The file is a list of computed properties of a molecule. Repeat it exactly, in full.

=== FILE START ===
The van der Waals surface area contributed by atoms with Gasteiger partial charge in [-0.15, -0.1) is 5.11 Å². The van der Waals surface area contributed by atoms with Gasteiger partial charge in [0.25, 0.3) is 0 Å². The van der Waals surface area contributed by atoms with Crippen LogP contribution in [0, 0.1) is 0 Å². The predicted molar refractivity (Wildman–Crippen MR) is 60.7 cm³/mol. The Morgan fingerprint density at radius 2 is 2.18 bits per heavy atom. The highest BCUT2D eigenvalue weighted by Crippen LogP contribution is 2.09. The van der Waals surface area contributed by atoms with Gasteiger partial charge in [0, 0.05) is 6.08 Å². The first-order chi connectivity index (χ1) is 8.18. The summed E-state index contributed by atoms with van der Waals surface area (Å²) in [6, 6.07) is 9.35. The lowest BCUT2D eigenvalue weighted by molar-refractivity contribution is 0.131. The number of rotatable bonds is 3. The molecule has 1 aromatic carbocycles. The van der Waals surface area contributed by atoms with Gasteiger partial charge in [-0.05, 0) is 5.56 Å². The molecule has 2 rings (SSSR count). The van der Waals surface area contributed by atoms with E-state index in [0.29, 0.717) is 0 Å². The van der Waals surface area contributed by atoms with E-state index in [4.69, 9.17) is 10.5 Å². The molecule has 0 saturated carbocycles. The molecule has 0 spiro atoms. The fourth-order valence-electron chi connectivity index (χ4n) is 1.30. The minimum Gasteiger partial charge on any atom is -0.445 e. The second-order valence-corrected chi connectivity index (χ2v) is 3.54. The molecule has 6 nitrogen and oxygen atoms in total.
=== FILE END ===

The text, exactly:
The van der Waals surface area contributed by atoms with Gasteiger partial charge in [-0.15, -0.1) is 5.11 Å². The van der Waals surface area contributed by atoms with Gasteiger partial charge in [0.25, 0.3) is 0 Å². The van der Waals surface area contributed by atoms with Crippen LogP contribution in [0, 0.1) is 0 Å². The predicted molar refractivity (Wildman–Crippen MR) is 60.7 cm³/mol. The Morgan fingerprint density at radius 2 is 2.18 bits per heavy atom. The highest BCUT2D eigenvalue weighted by Crippen LogP contribution is 2.09. The van der Waals surface area contributed by atoms with Gasteiger partial charge in [0, 0.05) is 6.08 Å². The first-order chi connectivity index (χ1) is 8.18. The summed E-state index contributed by atoms with van der Waals surface area (Å²) in [6, 6.07) is 9.35. The lowest BCUT2D eigenvalue weighted by molar-refractivity contribution is 0.131. The number of rotatable bonds is 3. The molecule has 1 aromatic carbocycles. The van der Waals surface area contributed by atoms with Gasteiger partial charge in [-0.05, 0) is 5.56 Å². The molecule has 2 rings (SSSR count). The van der Waals surface area contributed by atoms with E-state index in [0.29, 0.717) is 0 Å². The van der Waals surface area contributed by atoms with E-state index in [4.69, 9.17) is 10.5 Å². The molecule has 0 saturated carbocycles. The molecule has 0 spiro atoms. The fourth-order valence-electron chi connectivity index (χ4n) is 1.30. The minimum Gasteiger partial charge on any atom is -0.445 e. The second-order valence-corrected chi connectivity index (χ2v) is 3.54. The molecule has 6 nitrogen and oxygen atoms in total.